The others agree that Milei is a “suicidal lunatic.” They mourn the horn of South America because it has not remained immune to the right-wing spring. And last year they were convinced that Latin America is an impenetrable shield to the ultra-right arrow. When their footballers won the world championship and brought the trophy, Argentinians were also convinced that they rose above poverty. Intoxicated by a sporting victory, they forgot how hungry they were. And then Messi and the other footballers, none of whom live in Argentina, returned to their mansions. The bubble burst and the people returned to reality, even more desperate. Elections followed soon after. Milei, who bases his recovery strategy on a chainsaw (which he literally wielded during the election campaign), became the president of the democratic elections exactly 40 years after the overthrow of the dictatorship.


It’s not just Messi and Che Guevara who are Argentina’s trademarks. This country is today associated with state bankruptcies, as many as three times in the last two decades, and Javier Milei, the sworn enemy of the political caste, self-proclaimed anarcho-capitalist, Trumpian and Bolsonarian, who has entered history as the first libertarian at the head of a country. Analysts debate whether he is a madman or a genius. Some consider him the harbinger of a new strong economy. Others claim that Argentina will be swallowed up by the abyss. They say that it exists in the people’s despair and that the citizens are in such a state of delirium that they would agree to be led by a blind doctor, let alone a populist, if he told them he knew the way to salvation. However, it should be noted that Milei did appear as a populist in the campaign, but his economic plan is the least populist. Unlike the variations of Peronism that preceded it, Kirchnerism and its rival federalist Peronism, his economic strategy is not based on the failed policies of subsidies in the production sector that have produced major problems for Argentina’s fiscal stability. He is focusing on the deficit, while being aware that there are no painless alternatives.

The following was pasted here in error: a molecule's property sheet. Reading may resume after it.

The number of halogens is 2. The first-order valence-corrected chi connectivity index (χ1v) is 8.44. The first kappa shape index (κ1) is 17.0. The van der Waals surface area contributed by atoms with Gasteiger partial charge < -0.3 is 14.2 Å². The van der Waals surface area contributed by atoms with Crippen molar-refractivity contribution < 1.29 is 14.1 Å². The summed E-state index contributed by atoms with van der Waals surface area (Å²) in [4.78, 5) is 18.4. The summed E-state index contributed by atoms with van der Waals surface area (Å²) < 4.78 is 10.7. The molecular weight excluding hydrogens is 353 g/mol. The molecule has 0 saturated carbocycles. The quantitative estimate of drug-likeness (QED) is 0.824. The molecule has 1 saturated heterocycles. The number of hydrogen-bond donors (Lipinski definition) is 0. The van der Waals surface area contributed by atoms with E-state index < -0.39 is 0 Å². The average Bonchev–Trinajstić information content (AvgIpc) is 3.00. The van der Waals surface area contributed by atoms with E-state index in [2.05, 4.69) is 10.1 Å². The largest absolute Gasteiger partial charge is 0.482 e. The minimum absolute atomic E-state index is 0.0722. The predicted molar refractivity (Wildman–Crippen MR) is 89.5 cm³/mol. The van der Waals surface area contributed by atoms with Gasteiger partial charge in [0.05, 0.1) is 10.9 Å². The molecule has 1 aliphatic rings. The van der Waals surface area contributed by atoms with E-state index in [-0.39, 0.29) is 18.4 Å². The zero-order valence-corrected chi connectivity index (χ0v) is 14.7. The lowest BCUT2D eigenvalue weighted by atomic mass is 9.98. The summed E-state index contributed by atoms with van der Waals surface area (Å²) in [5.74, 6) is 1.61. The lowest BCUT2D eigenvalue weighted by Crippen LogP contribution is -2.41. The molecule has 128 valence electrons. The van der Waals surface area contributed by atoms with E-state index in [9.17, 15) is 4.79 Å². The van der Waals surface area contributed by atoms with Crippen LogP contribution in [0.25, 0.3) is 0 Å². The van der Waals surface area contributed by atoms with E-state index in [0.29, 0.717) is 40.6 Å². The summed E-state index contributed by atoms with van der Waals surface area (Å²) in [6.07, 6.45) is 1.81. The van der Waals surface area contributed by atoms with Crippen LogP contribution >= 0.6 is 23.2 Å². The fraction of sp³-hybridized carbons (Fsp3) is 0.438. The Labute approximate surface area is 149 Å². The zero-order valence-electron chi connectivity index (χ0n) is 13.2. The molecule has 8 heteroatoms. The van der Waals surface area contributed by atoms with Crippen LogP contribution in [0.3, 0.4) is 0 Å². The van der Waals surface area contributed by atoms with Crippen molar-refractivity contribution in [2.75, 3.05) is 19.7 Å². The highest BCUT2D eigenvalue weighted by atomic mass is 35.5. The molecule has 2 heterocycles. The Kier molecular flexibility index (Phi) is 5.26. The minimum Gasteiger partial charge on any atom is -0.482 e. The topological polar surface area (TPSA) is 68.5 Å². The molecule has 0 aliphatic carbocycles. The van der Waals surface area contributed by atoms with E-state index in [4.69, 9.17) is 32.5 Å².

Inflation is now accelerating, which, before it starts declining, will further weaken the majority of the population and increase unemployment, while endangering small and medium-sized enterprises. Clearly, this will lead to an unstable political situation characterized by social conflicts and state repression against protests which in turn, repels foreign investors. Inflation will not stop rising until extensive fiscal reforms are implemented, which will entail even greater cuts in public spending. Meanwhile, the prices of various products and services in Argentina will go up. This has been happening since December. The experiences with economic crises and reforms of fiscally inefficient economic systems, from Eastern European to Latin American, lead to the conclusion that the introduction of fiscal order is the first thing that must be done in order to avoid economic collapse. That is the basis.


Otherwise, reforms cannot bear fruit. Practice tells us that even a short-term improvement in the standard of living due to an increase in public spending soon plunges the state into bankruptcy. The budget reform is ahead of the market reform and the budget deficit is the main obstacle that the new government must overcome. Shock therapy in practice is always painful for the citizens, especially because the profit is a long way off. The one who implements unpopular reforms immediately suffers damage and needs to survive politically until the fruits are harvested. The announcement of austerity upon assuming office is political suicide. Interestingly, he won a convincing victory in the elections with such a campaign. His bitter pill was swallowed with gusto. On election night, his supporters cheered by raising chainsaws in the air, telling him that he should cut down the state apparatus. They are ready for painful cuts, aware that they have nothing to lose. Economic collapse is certainly guaranteed for them.


However, Milei’s strategy is not without obstacles. Apart from the fact that the people’s endurance is questionable, the question remains to what extent the parliament will oppose, which is why we should not rule out the option that after the elections are won, the government lowers its tone and becomes moderate. No president has had such little support in parliament in the last 40 years. In the upper house of the Argentine parliament, Milei has 7 out of 72 mandates and in the lower house of the parliament 38 out of a total of 257 seats. No provincial governor is his supporter. Even though Argentina is a presidential republic, it will be extremely difficult for him to push legislation for extensive economic reforms through parliament. On the other hand, the opposing camp might realize that without reforms Argentina is headed for another bankruptcy and that, if Milei loses, they will bear the political consequences for such an outcome. Therefore, a compromise between the libertarian and his rivals is an option.


There is a fine line between fame and fortune. Whoever tames one of the highest inflation rates in the world will experience enormous fame and secure two mandates. Javier Milei came on the scene as the first doctrinal libertarian as the head of the state. Whether he will be perceived as a genius or a madman depends on his success.